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US adds a robust 467,000 jobs as economy shakes off Omicron wave

The US economy added 467,000 jobs last month, a far better than expected performance for the labour market amid the surge in coronavirus cases tied to the Omicron variant.

The surprise increase in the payrolls defied predictions by economists surveyed by Bloomberg, who projected gains of 150,000 jobs. It will fuel expectations that the Federal Reserve will move more aggressively than planned to tighten monetary policy to stamp out inflation.

It will also come as a relief for the White House, which had warned that jobs growth might be temporarily hit by the jump in Covid-19 infections.

In addition to the jump in payrolls in January, there were large upward revisions to data from previous months, while wage growth also rose more than predicted.

The unemployment rate climbed to 4 per cent despite the strong gains, from 3.9 per cent previously.

US government bonds sold off sharply after Friday’s jobs report, pushing Treasury yields to their highest level since the start of the pandemic. The decline in the price of the debt reflects concerns that further signs of strength in the labour market will bolster the Federal Reserve’s resolve to tighten monetary policy as it tries to tamp down persistently high inflation.

The biggest rises occurred in shorter-dated maturities, suggesting investors were betting that this would give the Fed more ammunition to raise interest rates. The move was being driven by real rates — yields stripped of the effects of inflation. Real yields for five- and 10-year maturities hit their highest level since mid-2020.

The 30-year real rate rose above zero for the first time since June 2020.

The data released by the Bureau of Labor Statistics on Friday was collected during the worst of the Omicron surge in the US, which fuelled a record-setting number of Covid-19 cases, hospital admissions and fatalities.

Top economic officials in the Biden administration had sought to get out ahead of Friday’s figures, with Brian Deese, director of the National Economic Council, saying this week that the January employment data “could look a little strange”.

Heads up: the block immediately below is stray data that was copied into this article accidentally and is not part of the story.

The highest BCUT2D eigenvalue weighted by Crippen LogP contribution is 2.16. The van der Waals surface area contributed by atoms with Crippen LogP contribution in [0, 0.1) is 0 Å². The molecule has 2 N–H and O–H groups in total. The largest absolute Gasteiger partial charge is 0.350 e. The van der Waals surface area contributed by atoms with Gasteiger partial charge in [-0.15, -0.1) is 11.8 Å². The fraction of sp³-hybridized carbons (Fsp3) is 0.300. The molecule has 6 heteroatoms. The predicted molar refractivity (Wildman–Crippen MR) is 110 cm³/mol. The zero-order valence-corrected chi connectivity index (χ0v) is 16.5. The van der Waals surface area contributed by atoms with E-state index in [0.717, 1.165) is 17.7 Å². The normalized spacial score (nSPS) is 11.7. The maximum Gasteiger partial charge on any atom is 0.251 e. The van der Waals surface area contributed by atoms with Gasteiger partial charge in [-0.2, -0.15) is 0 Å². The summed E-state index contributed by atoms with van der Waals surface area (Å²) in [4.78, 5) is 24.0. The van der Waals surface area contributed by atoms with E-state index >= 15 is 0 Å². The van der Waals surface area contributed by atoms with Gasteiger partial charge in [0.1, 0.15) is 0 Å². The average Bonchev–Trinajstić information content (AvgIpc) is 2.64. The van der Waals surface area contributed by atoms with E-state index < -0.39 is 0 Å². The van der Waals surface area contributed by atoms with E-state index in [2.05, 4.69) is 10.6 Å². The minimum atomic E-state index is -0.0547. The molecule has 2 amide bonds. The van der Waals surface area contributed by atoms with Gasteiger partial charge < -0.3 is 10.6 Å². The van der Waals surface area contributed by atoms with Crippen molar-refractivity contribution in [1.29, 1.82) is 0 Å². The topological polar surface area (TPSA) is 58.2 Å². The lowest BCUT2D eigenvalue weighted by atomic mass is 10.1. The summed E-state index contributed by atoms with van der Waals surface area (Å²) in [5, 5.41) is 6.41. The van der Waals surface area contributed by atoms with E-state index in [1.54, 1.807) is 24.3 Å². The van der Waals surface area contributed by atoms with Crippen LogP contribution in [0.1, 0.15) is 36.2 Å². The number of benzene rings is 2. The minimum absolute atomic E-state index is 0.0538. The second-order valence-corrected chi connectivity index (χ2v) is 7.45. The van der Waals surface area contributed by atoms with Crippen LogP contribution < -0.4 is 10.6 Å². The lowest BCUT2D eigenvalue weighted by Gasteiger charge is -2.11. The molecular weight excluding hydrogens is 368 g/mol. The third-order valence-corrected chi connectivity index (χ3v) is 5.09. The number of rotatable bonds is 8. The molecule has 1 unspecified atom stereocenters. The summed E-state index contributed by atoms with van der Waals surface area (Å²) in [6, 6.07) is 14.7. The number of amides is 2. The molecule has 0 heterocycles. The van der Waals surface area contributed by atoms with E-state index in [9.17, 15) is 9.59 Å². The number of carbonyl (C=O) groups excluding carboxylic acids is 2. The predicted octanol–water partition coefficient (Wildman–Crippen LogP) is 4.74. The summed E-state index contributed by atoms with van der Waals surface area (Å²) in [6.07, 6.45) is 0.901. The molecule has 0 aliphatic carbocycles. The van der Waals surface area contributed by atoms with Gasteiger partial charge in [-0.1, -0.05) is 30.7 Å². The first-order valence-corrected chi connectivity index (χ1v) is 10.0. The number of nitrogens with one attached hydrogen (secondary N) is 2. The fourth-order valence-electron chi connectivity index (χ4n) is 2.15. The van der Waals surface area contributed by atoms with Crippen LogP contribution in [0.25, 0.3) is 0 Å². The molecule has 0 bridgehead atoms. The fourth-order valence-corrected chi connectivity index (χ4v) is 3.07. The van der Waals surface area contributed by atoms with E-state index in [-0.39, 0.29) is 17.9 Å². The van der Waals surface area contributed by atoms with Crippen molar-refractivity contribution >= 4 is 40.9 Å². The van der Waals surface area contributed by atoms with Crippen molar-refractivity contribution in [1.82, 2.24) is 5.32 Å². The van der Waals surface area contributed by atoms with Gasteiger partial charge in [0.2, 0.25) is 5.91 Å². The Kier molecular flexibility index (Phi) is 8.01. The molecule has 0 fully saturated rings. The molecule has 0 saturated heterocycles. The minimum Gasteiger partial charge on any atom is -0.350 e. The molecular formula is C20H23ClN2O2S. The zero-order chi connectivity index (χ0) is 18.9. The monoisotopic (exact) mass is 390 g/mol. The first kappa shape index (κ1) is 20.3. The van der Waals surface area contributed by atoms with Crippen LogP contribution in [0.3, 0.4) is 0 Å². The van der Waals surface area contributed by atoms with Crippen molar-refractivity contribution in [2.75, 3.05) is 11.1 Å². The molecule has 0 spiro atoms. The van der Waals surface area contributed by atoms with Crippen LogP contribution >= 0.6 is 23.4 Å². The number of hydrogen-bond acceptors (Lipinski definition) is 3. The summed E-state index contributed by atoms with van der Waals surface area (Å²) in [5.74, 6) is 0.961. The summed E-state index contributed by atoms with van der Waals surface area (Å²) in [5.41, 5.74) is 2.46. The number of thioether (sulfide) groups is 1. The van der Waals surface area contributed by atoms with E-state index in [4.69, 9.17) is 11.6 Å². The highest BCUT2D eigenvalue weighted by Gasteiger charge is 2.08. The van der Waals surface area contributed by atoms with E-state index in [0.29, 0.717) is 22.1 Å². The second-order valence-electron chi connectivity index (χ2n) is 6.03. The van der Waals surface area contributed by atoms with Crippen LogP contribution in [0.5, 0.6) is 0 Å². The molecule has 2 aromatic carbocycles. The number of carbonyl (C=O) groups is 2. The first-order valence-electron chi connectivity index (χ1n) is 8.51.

The White House has touted the robust labour market recovery as one of President Joe Biden’s most important accomplishments in his first year in office, which has otherwise been beset by legislative setbacks. Despite signing into law a bipartisan infrastructure bill, his landmark $1.75tn Build Back Better spending package has stalled in Congress.

Biden is expected to speak on the jobs numbers on Friday morning.

Before the winter wave of coronavirus infections, employers were struggling to fill their ranks, as concerns about catching the virus and childcare issues deterred many people from joining the workforce.

The number of job openings has swelled as a result, with more than 10mn reported in the final month of 2021. That translates to 1.7 job openings for every unemployed worker, the highest since the US government began collecting the data two decades ago.

Some workers have sought to capitalise on the demand for new hires and have left their jobs in search of higher-paying roles. A total of 4.3mn Americans quit in December, just shy of November’s 4.5mn record.

US labour costs have, in turn, surged, as employers raised wages and sweetened benefits to compete for talent. Hourly earnings rose 5.7 per cent last month compared with a year earlier, and 0.7 per cent compared with December, a larger jump than expected.

The Federal Reserve is charting a course towards its first interest rate increase since 2018 at its next policy meeting in March. Jay Powell, the Fed chair, had said there could be “softening” in the economy because of Omicron, but said any weakness should be “temporary”.

“We think the underlying strength of the economy should show through fairly quickly after that,” he said at the press conference following January’s gathering of the Federal Open Market Committee.

Elevated inflation has compelled the Fed to scale back its monetary policy support far more quickly than initially planned. Top officials have also left the door open to a more aggressive string of interest rate rises this year or even raising rates by half a percentage point, as opposed to the quarter-point increases that have become the norm.

After Friday’s data, the number of interest rate increases priced in by the futures market rose to more than five by the end of 2022.

The central bank is also expected to begin reducing its near-$9tn balance sheet soon after the first interest rate adjustment in a bid to further tighten the settings of its monetary policy.

Additional reporting by Adam Samson

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